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Anaemia in chronic heart failure: what is its frequency in the UK and its underlying causes?
  1. N Cromie,
  2. C Lee,
  3. A D Struthers
  1. Department of Clinical Pharmacology & Therapeutics, Ninewells Hospital, Dundee, UK
  1. Correspondence to:
    Professor Allan D Struthers, Department of Clinical Pharmacology, Ninewells Hospital, Dundee DD1 9SY, UK;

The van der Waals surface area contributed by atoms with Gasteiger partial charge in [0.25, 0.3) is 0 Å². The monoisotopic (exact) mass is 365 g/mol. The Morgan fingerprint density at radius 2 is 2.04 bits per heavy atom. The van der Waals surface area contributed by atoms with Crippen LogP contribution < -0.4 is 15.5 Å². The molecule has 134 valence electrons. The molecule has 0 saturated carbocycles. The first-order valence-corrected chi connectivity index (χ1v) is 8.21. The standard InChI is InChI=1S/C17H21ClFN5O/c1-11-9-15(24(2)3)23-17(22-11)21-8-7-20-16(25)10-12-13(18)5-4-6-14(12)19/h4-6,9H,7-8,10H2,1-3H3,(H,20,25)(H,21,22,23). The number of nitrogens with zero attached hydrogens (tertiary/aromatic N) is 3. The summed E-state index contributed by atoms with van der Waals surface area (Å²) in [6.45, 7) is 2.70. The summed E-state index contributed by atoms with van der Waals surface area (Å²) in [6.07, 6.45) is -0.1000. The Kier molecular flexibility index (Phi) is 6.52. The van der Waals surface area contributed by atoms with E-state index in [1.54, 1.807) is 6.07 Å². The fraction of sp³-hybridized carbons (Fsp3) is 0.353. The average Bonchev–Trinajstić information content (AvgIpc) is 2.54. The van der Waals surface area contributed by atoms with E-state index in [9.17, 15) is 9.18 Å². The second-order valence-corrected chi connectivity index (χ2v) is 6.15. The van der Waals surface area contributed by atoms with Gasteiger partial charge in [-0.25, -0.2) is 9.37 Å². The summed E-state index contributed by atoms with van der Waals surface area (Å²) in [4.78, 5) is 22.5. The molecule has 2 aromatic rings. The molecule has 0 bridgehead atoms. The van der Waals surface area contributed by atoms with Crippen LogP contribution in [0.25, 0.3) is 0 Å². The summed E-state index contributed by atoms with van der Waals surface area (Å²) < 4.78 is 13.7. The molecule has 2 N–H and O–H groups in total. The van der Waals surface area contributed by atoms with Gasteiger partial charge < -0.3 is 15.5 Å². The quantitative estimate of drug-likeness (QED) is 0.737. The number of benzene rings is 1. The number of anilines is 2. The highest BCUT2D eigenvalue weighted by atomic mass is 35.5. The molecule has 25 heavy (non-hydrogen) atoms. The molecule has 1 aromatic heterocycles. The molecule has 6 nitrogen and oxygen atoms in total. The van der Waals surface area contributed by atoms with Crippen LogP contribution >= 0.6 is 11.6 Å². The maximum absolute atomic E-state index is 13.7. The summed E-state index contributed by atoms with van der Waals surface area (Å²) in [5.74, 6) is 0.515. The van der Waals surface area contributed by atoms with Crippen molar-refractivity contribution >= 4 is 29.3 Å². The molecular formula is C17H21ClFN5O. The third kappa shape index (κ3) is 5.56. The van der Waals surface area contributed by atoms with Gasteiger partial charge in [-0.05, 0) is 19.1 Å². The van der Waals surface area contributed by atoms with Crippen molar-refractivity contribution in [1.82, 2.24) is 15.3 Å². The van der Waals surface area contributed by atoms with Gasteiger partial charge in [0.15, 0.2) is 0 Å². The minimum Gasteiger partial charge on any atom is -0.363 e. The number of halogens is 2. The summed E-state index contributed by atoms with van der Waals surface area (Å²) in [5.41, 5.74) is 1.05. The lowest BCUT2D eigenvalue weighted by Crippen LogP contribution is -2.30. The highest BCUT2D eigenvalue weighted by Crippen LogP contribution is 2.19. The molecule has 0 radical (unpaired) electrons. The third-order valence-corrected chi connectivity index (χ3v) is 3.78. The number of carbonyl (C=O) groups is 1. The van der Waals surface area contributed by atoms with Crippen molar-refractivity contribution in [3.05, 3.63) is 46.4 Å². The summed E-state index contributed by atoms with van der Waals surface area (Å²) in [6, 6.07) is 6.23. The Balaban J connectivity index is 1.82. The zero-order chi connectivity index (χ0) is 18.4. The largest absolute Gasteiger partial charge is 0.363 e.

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In two recent studies from Israel, Silverberg and colleagues noted that anaemia was common in chronic heart failure (CHF).1,2 Moreover, treatment with combined erythropoietin and intravenous ferrous sulfate not only increased haemoglobin concentrations but, more importantly, was associated with improvements in cardiac function, New York Heart Association (NYHA) functional class, renal function, and falls in the need for diuretics and hospitalisation. The importance of anaemia in CHF was recently highlighted by data from the SOLVD study where anaemia was found to be a risk factor for mortality.3 Two questions now arise. Firstly, how common is anaemia in CHF patients in the UK? Secondly, what causes this anaemia in CHF? This second question is pertinent because there are numerous possible causes of anaemia in such patients. For example, aspirin use is widespread in CHF patients, raising the possibility of iron deficiency anaemia. Renal dysfunction is also common, raising the possibility of an anaemia of chronic disorder. Since CHF patients are elderly, coincidental hypothyroidism or pernicious anaemia could also contribute to the anaemia. We therefore set out to assess these two questions retrospectively. After all, erythropoietin would not be an appropriate treatment in CHF anaemia where iron deficiency …

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